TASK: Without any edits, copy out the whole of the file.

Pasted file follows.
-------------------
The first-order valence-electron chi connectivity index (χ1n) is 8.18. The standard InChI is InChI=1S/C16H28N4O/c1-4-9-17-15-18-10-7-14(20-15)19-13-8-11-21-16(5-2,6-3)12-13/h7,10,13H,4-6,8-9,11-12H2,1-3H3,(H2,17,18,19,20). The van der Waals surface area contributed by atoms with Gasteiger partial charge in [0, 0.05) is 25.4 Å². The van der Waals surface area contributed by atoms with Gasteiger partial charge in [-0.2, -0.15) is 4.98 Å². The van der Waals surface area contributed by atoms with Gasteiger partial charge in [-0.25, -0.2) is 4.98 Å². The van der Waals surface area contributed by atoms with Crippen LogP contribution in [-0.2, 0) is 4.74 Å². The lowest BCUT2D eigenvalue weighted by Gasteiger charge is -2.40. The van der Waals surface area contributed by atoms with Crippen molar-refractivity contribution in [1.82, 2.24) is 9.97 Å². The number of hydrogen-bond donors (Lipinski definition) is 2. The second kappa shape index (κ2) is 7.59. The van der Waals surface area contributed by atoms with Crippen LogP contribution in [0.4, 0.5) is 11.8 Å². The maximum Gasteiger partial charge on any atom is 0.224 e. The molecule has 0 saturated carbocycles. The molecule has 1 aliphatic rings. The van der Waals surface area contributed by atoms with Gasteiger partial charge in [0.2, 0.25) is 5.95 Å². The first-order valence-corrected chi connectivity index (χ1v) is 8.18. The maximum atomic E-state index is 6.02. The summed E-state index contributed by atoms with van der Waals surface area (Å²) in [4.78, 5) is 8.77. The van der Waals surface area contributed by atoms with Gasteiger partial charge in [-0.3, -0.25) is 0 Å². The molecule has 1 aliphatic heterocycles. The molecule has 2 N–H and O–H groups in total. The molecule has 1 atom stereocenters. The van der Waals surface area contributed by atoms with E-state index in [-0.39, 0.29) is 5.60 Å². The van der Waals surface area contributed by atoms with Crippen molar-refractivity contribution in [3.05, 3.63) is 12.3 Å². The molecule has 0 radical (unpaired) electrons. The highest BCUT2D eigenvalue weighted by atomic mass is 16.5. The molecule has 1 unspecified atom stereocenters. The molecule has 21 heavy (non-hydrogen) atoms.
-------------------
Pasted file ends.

The first-order valence-electron chi connectivity index (χ1n) is 8.18. The standard InChI is InChI=1S/C16H28N4O/c1-4-9-17-15-18-10-7-14(20-15)19-13-8-11-21-16(5-2,6-3)12-13/h7,10,13H,4-6,8-9,11-12H2,1-3H3,(H2,17,18,19,20). The van der Waals surface area contributed by atoms with Gasteiger partial charge in [0, 0.05) is 25.4 Å². The van der Waals surface area contributed by atoms with Gasteiger partial charge in [-0.2, -0.15) is 4.98 Å². The van der Waals surface area contributed by atoms with Gasteiger partial charge in [-0.25, -0.2) is 4.98 Å². The van der Waals surface area contributed by atoms with Crippen LogP contribution in [-0.2, 0) is 4.74 Å². The lowest BCUT2D eigenvalue weighted by Gasteiger charge is -2.40. The van der Waals surface area contributed by atoms with Crippen molar-refractivity contribution in [1.82, 2.24) is 9.97 Å². The number of hydrogen-bond donors (Lipinski definition) is 2. The second kappa shape index (κ2) is 7.59. The van der Waals surface area contributed by atoms with Crippen LogP contribution in [0.4, 0.5) is 11.8 Å². The maximum Gasteiger partial charge on any atom is 0.224 e. The molecule has 0 saturated carbocycles. The molecule has 1 aliphatic rings. The van der Waals surface area contributed by atoms with Gasteiger partial charge in [0.2, 0.25) is 5.95 Å². The first-order valence-corrected chi connectivity index (χ1v) is 8.18. The maximum atomic E-state index is 6.02. The summed E-state index contributed by atoms with van der Waals surface area (Å²) in [4.78, 5) is 8.77. The van der Waals surface area contributed by atoms with Gasteiger partial charge in [-0.3, -0.25) is 0 Å². The molecule has 1 aliphatic heterocycles. The molecule has 2 N–H and O–H groups in total. The molecule has 1 atom stereocenters. The van der Waals surface area contributed by atoms with E-state index in [-0.39, 0.29) is 5.60 Å². The van der Waals surface area contributed by atoms with Crippen molar-refractivity contribution in [3.05, 3.63) is 12.3 Å². The molecule has 0 radical (unpaired) electrons. The highest BCUT2D eigenvalue weighted by atomic mass is 16.5. The molecule has 1 unspecified atom stereocenters. The molecule has 21 heavy (non-hydrogen) atoms.